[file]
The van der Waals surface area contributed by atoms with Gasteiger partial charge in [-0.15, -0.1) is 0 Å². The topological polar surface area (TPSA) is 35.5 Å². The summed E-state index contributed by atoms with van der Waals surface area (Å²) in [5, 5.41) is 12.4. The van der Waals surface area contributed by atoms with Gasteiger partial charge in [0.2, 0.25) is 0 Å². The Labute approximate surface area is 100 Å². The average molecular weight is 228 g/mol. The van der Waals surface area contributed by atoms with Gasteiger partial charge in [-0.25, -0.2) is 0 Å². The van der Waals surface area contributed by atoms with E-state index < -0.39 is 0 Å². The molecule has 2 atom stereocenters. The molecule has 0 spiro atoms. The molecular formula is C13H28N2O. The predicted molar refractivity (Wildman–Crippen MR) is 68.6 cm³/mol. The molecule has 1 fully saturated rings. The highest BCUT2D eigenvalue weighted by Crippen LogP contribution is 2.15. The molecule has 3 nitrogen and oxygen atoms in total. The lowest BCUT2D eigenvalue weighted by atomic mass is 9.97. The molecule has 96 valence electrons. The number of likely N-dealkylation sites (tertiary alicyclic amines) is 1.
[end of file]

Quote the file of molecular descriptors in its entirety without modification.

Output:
The van der Waals surface area contributed by atoms with Gasteiger partial charge in [-0.15, -0.1) is 0 Å². The topological polar surface area (TPSA) is 35.5 Å². The summed E-state index contributed by atoms with van der Waals surface area (Å²) in [5, 5.41) is 12.4. The van der Waals surface area contributed by atoms with Gasteiger partial charge in [0.2, 0.25) is 0 Å². The Labute approximate surface area is 100 Å². The average molecular weight is 228 g/mol. The van der Waals surface area contributed by atoms with Gasteiger partial charge in [-0.25, -0.2) is 0 Å². The van der Waals surface area contributed by atoms with E-state index < -0.39 is 0 Å². The molecule has 2 atom stereocenters. The molecule has 0 spiro atoms. The molecular formula is C13H28N2O. The predicted molar refractivity (Wildman–Crippen MR) is 68.6 cm³/mol. The molecule has 1 fully saturated rings. The highest BCUT2D eigenvalue weighted by Crippen LogP contribution is 2.15. The molecule has 3 nitrogen and oxygen atoms in total. The lowest BCUT2D eigenvalue weighted by atomic mass is 9.97. The molecule has 96 valence electrons. The number of likely N-dealkylation sites (tertiary alicyclic amines) is 1.